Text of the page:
Volusia Speedway in 2010. Photo: Getty Images

Three spectators injured at Volusia Speedway as car leaves track

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Three spectators were injured and transported to a local hospital following an accident at Volusia Speedway Park just east of Barberville, Fla. on Sunday night, although as of Monday one spectator has been released.

The incident occurred as Dale Blaney’s winged sprint car flipped over a fence at Turn 2 and into a spectator area, after being involved with Rico Abreu and Jason Sides. This week features the DIRTcar Nationals at Volusia, for the World of Outlaws Craftsman Sprint series.

Via DirtRacingReport.com, Volusia has released an update on the three spectators injured. That statement is below:

Three participants in the pit area were injured in an incident at a DIRTcar Nationals World of Outlaws event at Volusia Speedway Park Sunday night when a car went through the fence in turn two. All patients were treated by emergency personnel immediately according to safety protocol and transported to Halifax Health Medical Center in Daytona Beach, Fla.

UPDATE:

We would like to extend a thank you for everyone’s thoughts and prayers for the three participants injured in the pit area Sunday night during the 46th running of the DIRTcar Nationals at Volusia Speedway Park.

Two of the three individuals remain in the care of medical staff at Halifax Health Medical Center in Daytona Beach, Fla. Each have family present at the hospital and have requested privacy at this time.

Michael Brooks, 69, of Kalamazoo, Mich., is one of the individuals involved. His family and friends are at Halifax Health Medical Center and have requested privacy.

Meanwhile, Gary Streek, of the United Kingdom, has been discharged. His uncle, Alan Wardel, was admitted after experiencing some discomfort while visiting Streek at Halifax, but has since been discharged as well.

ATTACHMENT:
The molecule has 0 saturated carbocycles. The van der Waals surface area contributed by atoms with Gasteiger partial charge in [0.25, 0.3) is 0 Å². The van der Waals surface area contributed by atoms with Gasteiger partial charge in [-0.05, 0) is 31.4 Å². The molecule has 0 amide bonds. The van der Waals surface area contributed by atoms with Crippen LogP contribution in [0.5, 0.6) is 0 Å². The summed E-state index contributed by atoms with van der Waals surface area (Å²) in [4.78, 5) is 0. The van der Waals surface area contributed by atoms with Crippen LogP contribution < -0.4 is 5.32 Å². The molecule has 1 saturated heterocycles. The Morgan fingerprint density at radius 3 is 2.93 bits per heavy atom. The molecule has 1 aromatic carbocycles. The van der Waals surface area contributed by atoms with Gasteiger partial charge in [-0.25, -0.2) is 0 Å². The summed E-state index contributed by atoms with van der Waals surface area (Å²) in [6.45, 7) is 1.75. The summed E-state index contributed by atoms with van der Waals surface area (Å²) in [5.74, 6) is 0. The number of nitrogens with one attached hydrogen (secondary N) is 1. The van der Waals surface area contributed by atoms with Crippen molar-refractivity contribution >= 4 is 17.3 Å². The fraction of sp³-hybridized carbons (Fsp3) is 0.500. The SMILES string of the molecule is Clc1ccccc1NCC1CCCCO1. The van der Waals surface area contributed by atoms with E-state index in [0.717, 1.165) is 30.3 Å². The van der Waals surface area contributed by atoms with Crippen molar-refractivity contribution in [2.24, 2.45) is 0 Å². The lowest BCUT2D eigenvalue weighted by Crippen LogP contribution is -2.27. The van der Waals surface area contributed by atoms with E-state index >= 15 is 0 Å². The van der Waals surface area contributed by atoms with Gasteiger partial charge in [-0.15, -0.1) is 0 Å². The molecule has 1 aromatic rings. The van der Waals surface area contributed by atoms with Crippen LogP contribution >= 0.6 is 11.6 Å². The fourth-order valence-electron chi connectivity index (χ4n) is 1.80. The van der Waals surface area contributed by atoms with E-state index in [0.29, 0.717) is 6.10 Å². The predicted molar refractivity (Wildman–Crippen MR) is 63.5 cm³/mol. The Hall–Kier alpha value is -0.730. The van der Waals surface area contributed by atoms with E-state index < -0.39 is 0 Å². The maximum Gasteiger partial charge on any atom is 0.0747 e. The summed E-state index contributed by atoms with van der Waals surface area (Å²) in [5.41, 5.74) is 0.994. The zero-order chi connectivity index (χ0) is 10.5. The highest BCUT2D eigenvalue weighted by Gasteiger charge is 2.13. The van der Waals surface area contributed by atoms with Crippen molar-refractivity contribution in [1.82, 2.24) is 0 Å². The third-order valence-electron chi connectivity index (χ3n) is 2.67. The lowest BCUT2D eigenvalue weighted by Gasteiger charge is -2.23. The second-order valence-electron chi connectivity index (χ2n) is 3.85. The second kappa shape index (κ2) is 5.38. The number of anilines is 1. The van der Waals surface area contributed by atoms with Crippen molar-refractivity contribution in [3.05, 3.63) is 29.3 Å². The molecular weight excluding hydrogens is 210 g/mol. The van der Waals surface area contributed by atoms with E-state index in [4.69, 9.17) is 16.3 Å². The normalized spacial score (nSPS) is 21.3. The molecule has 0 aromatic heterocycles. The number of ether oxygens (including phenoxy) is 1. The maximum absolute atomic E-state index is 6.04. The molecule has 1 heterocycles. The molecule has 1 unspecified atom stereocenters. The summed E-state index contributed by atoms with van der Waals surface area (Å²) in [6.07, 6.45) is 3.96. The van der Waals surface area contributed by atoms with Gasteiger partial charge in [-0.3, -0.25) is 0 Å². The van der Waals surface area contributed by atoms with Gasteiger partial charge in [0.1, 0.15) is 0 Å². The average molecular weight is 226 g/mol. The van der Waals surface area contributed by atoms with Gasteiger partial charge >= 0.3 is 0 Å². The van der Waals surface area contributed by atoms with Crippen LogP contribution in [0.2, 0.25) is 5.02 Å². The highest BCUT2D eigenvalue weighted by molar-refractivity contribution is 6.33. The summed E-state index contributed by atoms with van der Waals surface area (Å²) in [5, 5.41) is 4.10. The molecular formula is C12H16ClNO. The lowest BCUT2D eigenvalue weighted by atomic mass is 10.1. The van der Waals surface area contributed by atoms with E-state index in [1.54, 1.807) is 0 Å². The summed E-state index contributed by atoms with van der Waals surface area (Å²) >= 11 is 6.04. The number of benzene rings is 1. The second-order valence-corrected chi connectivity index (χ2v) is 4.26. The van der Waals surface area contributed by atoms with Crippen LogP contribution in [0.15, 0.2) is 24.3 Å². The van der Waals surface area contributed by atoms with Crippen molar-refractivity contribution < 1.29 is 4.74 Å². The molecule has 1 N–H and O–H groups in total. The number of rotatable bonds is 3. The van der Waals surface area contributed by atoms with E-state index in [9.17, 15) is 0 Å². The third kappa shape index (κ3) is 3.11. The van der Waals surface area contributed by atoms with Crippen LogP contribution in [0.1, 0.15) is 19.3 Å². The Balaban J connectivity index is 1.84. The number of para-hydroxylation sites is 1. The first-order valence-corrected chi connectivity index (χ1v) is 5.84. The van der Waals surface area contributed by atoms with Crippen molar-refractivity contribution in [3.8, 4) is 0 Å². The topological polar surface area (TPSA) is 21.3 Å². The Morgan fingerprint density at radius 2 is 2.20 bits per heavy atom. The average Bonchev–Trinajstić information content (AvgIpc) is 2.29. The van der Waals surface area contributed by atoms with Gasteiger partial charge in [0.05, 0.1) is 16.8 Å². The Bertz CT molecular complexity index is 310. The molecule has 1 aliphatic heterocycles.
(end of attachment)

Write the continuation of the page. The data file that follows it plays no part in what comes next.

While a video of the crash had circulated on social media, it has since been deleted. According to the Daytona Beach News-Journal, accident witness Amber Janney Cox of Orange City said she watched Blaney’s car “bounce up on the grass area and then bounce up over the fence.” The full report from the News-Journal is here.

This is the second such incident at Volusia in three days, although the first on Friday night when Joey Saldana’s car flipped over the backstraight featured no injuries.

Marco Andretti confident that fewer tests won’t hurt Andretti Autosport

Photo: IndyCar
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A small point of debate around the 2018 aero kit has been the manufacturer test days that took place through the Fall of 2017 and into the beginning of 2018. Chiefly, the debate has centered around teams who hadn’t participated in those manufacturer test days and if they’re starting the 2018 Verizon IndyCar Series season at a disadvantage as a result.

Team Penske, Ed Carpenter Racing, and A.J. Foyt Racing completed test days for Chevrolet, with Schmidt Peterson Motorsports and Chip Ganassi Racing doing so for Honda.

That left teams like Andretti Autosport out of the mix, with some voicing concerns as a result.

However, in a press conference during testing at ISM Raceway last weekend, Marco Andretti explained that he thinks Andretti Autosport should be able to catch up on development, citing the team’s resources – they’re the only IndyCar team with four full-time cars in their stable – and the fact that everyone is still adapting to the new kit.

“I feel like it’s early enough days that, yes, we can catch up,” Andretti said at ISM Raceway. “When there is anything new, a new car, new aero kit, at-track days are huge. We can sim all these things we want. To really get out there and confirm what we’re learning back at the shop is another thing.”

Ryan Hunter-Reay during testing at ISM Raceway. Photo: IndyCar

Andretti continued, “Yeah, I don’t think we should look at it like we’re behind the eight ball. With a four-car team, that’s where we can use it to our benefit. So far so good.”

Teammate Ryan Hunter-Reay, echoed Andretti’s sentiments, adding that while the situation is not perfect, they will need to adapt to it in order to remain competitive.

“Any time you have a new car, to put it into perspective, we’re on track three days on a road course before we get to (the season open in St. Petersburg). That’s a very short amount of time. It’s obviously not ideal, but we’re just going to lace up our boots and get on with it. That’s all you can do.”

Andretti Autosport will have one more team test, at Sebring International Raceway later on in February, before the season-opening Firestone Grand Prix of St. Petersburg.

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